Fees: $630/year/zone (choose from 7 zones, add additional zone for $70)

Perks: access to Thousand Trails RV parks with nice locations and amenities


Coast to Coast

Fees: must be member of a resort (expensive)

Perks: $10/night, dining/shopping discounts, immaculate campsites, on-site security, travel services, condo rentals


Some RV clubs that are more camping groups that do camping trips together and foster community and fellowship are:

The RV Radio Network: https://rvradionetwork.com/, a group for radio enthusiasts

Tin Can Tourists: https://tincantourists.com/, a group for those who have a vintage remodeled RV

Loners on Wheels: https://www.lonersonwheels.com/, for solo RV travelers

National African American RVers Association: https://www.naarva.com/, a group for African-American RVers

National Square Dancing Camping Association: http://www.nsdca.org/, a group for square-dance enthusiasts

RV Clubs For Seniors

Is It Worth Joining An RV Club For Seniors?

An RV club membership can save hundreds of dollars and help create a sense of community. One should do thorough research of all the costs and benefits, as well as participating park locations/access and any possible blackout dates etc. There is a club for everyone, depending on their needs and preferences.

Because most clubs are not as specific about the age of their members, but rather welcoming to all members and including seniors in their perks due to the sheer volume of seniors who RV, it is advisable to consider joining a club based on a common interest, such as a hobby, shared RV brand, or for other reasons that help support the community feel.

While some join to save money on RV parks, there are many who join to find a community to do things together.

Below are some testimonials from RVers from several groups, whether large mainstream clubs, or small grassroots social media groups:

Brad McColough says: ” The Camping Community Club on Facebook is very family friendly, informative, and fun.They have club meet and greets, do giveaways constantly to their members fabulous prizes. Everyone respects each other, this page is so clean of vulgarity I could let my grandchildren watch me as I scroll the page and never worry. Everyone is so kind and willing to assist each other in their recreational needs, RV repairs, campground locations camp recipes and more. Membership fees are $20.00 a year you get all of that and more not to mention great friendships are constantly being made. I’d recommend this club of campers to anyone who’s looking for everything I described above. They do have policies that keep it strictly about their members outdoors adventures. So, they don’t like selling or advertising for personal gain and one policy is respecting everyone in the community. This club has ethics and great standards, It’s cheaper to join this club for a year then what it costs a day in a campground. Checkout the Camping Community Club on Facebook you’ll be glad you did.” (Source: https://rvshare.com/blog/the-best-rv-clubs/)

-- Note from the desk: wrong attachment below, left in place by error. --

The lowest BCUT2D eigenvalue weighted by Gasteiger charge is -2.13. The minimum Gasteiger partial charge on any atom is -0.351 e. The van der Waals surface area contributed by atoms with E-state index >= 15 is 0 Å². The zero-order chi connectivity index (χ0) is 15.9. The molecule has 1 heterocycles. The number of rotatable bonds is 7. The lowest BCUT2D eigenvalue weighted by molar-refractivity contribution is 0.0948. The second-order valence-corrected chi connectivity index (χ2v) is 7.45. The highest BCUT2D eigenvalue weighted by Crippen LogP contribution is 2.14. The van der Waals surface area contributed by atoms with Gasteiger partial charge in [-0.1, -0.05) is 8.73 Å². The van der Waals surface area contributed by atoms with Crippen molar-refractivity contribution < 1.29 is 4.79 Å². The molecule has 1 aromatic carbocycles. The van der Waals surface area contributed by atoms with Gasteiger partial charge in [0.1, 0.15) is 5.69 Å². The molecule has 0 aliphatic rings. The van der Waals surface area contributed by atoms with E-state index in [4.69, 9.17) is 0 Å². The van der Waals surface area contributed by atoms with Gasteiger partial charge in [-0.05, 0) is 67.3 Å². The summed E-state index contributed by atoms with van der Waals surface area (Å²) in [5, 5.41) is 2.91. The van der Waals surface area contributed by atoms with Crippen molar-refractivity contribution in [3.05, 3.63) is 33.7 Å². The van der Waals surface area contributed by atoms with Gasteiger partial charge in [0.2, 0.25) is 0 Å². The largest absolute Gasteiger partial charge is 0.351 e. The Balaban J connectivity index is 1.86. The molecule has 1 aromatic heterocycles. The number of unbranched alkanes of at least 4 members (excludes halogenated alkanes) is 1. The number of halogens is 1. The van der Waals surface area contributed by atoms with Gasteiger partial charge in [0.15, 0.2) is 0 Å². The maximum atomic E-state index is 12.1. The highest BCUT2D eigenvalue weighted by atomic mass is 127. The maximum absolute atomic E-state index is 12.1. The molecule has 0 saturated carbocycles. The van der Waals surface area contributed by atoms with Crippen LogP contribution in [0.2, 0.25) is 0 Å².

Is 70 too old to start RV living?

This largely depends on one’s health, as well as physical and mental acuity. Some RVs are really easy to hitch up, maintain and maneuver while others require some physical strength and stamina to do certain tasks required for RV travel.

Some folks circumvent this challenge by getting an RV lot and getting their RV delivered to the site for long-term living, or even paying for maintenance etc. Others prefer the safety of a “stick and bricks” home with family and amenities nearby, such as their family doctor etc.

However, the adventurous individuals take risks and chances and explore the country as long as they can.

At what age should you stop driving an RV?

This also largely depends on one’s health and physical/mental strength and level of activity. Personal safety, as well as safety of others should always be the first priority. If the individuals begin to struggle with safe driving or navigating, as well as setting up and tearing down the RV site, maybe that’s the indicator to put the RV lifestyle on the shelf (or ride along with someone who can help with driving and set up).

Is there an age limit to driving a motorhome?

There is no written legal age limit to driving a motorhome, although there is a minimum age for RV rentals (21 or 25, depending on company and rental unit).

What is the average age of full-time RVers?

Just a few years ago, the average age of full-time RVers was between 65-72, which was mostly full-time retirees who decided to use their retirement years to travel the country in a motorhome.

Today, this age range has dropped significantly, as the housing costs have become unsustainable in many metropolitan areas and the culture is shifting to have young people tele-commute, and thus, they have the freedom to work from anywhere.

This allows younger people to explore the country and place experiences over a paycheck and a traditional American suburbia “white picket fence” life.